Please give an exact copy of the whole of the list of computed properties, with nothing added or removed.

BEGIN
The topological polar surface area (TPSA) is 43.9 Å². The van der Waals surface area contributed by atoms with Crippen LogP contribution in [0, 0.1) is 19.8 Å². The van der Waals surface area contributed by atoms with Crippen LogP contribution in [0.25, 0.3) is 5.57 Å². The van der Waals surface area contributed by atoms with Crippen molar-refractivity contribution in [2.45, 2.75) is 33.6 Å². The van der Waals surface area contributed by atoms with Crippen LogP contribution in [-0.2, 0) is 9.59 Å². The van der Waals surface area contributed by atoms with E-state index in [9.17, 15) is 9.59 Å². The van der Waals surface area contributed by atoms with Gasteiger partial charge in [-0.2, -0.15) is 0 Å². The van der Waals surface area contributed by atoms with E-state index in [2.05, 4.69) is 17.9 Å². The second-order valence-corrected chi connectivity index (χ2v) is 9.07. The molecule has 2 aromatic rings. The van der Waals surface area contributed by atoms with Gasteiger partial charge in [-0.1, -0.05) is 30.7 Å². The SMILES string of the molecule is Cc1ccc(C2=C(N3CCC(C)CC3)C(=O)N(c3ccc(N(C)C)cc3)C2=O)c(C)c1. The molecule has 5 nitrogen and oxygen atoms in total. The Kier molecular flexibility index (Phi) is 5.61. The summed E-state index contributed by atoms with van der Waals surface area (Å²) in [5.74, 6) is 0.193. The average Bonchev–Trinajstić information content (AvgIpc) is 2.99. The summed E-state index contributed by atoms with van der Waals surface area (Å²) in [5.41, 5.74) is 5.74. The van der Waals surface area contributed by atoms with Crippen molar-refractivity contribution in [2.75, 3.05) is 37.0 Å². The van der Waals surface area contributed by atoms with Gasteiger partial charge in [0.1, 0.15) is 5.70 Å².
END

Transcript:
The topological polar surface area (TPSA) is 43.9 Å². The van der Waals surface area contributed by atoms with Crippen LogP contribution in [0, 0.1) is 19.8 Å². The van der Waals surface area contributed by atoms with Crippen LogP contribution in [0.25, 0.3) is 5.57 Å². The van der Waals surface area contributed by atoms with Crippen molar-refractivity contribution in [2.45, 2.75) is 33.6 Å². The van der Waals surface area contributed by atoms with Crippen LogP contribution in [-0.2, 0) is 9.59 Å². The van der Waals surface area contributed by atoms with E-state index in [9.17, 15) is 9.59 Å². The van der Waals surface area contributed by atoms with Gasteiger partial charge in [-0.2, -0.15) is 0 Å². The van der Waals surface area contributed by atoms with E-state index in [2.05, 4.69) is 17.9 Å². The second-order valence-corrected chi connectivity index (χ2v) is 9.07. The molecule has 2 aromatic rings. The van der Waals surface area contributed by atoms with Gasteiger partial charge in [-0.1, -0.05) is 30.7 Å². The SMILES string of the molecule is Cc1ccc(C2=C(N3CCC(C)CC3)C(=O)N(c3ccc(N(C)C)cc3)C2=O)c(C)c1. The molecule has 5 nitrogen and oxygen atoms in total. The Kier molecular flexibility index (Phi) is 5.61. The summed E-state index contributed by atoms with van der Waals surface area (Å²) in [5.74, 6) is 0.193. The average Bonchev–Trinajstić information content (AvgIpc) is 2.99. The summed E-state index contributed by atoms with van der Waals surface area (Å²) in [5.41, 5.74) is 5.74. The van der Waals surface area contributed by atoms with Crippen molar-refractivity contribution in [2.75, 3.05) is 37.0 Å². The van der Waals surface area contributed by atoms with Gasteiger partial charge in [0.1, 0.15) is 5.70 Å².